Certified Obsolete Notes

While rarity tends to trump condition on many obsolete notes as compared to even key date coins, on occasion one can find some obsoletes that are certified such as the two notes shown below from the Planters Bank of Fairfield, SC and the note from the State Bank Of South Carolina.

The $5 note from the State Bank Of South Carolina was certified by PMG (Paper Money Guaranty) whereas the two notes from the Planters Bank of Fairfield, SC were certified by the currency division of PCGS. A lesser known third party currency grading service is CGA (Currency Grading And Authentication) and happen to be the first currency grading service. At present, I have a total of 4 certified notes in my collection and the one I have certified by CGA is a $2 1896 Educational Series Silver Certificate which is still legal tender and therefore not shown.

$5 State Bank, South Carolina (18__)
Sheheen #148
Image Contribution: Handini

$5 Planters Bank Of Fairfield, Winnsboro, South Carolina (1857)
Sheheen #150
Image Contribution: Handini

$10 Planters Bank Of Fairfield, Winnsboro, South Carolina (1853)
Sheheen #151
Image Contribution: Handini

Overall, as far as holders go, it is apparent by these images shown that the PCGS holder is more optically clear than the PMG holder. The CGA holders are also optically clear. Both PCGS and PMG use a rigid "plastic" whereas the CGA holders appear thinner. One nice thing about the CGA holders though,  is that they are a little smaller on both the length and width making them easier to store. The PCGS holders are a little longer than the PMG holders but the PMG holders are a little wider (from top to bottom) than the PCGS holders.

This has always been an issue with both coin and currency holders where there is no standard size used across all grading services. To make matters worse to coin collectors. NGC (Numismatic Guarantee Corporation) likes to modify their aspect ratio ever so frequently so it is difficult to find two seemingly identical holders to couple and stack up nicely. Unlike PCGS where all their holders, since they moved away from the "old rattlers", fit together nicely. NGC needs to fix this issue because as the holders slide against one another they will tend to scratch. I guess that's more money for them when collectors ship their coins back to them to be put into a newer, unscratched holder.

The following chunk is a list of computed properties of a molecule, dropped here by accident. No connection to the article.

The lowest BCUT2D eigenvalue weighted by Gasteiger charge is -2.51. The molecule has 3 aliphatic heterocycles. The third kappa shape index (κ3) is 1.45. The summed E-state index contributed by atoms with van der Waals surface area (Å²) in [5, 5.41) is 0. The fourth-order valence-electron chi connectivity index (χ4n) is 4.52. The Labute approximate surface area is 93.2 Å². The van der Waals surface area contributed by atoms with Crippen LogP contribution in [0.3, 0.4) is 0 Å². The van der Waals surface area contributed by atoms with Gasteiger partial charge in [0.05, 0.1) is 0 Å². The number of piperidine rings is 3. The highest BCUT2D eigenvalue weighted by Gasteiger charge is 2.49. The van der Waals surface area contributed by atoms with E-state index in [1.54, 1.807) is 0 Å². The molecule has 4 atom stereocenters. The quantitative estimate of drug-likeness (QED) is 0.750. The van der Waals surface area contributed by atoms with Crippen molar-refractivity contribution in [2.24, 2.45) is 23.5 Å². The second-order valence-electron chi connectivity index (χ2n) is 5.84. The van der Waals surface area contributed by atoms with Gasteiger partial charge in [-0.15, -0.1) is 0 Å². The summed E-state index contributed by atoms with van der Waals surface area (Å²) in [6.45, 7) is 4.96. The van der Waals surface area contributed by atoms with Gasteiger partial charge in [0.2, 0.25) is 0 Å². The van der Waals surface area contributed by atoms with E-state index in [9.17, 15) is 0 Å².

It is a shame that PCGS doesn't make a thick holder identical to their current coin holders with an aspect ratio for currency. PCGS, PMG, and CGA holders are all too thin that I fear they could easily get damaged and put dents in perfectly crisp notes thus ruining their value. Nevertheless, one advantage of the thin holders is being able to display ones collection. After all, what's the point of collecting if you can't show it off to others and talk about their history. Therefore, the PCGS and CGA holders are better at showing off notes since they are more optically clear than the PMG holders. Regardless of this fact, these 3 notes came together in one lot and since I currently have better examples, which are uncertified, of the Planters Bank of Fairfield, I'll definitely get rid of these two and keep the one from the State Bank of South Carolina until I upgrade it to a nicer specimen.


  1. I have the sheheen # 148 state bank of south carolina five dollar note. Can you give me any info at all of it's value or rarity. Thank you.

    1. It is a more common note with a rarity of 2 on the 15 point scale. As far as value goes, it will depend on condition. It can range in value from below $35 to over $100.


Related Posts Plugin for WordPress, Blogger...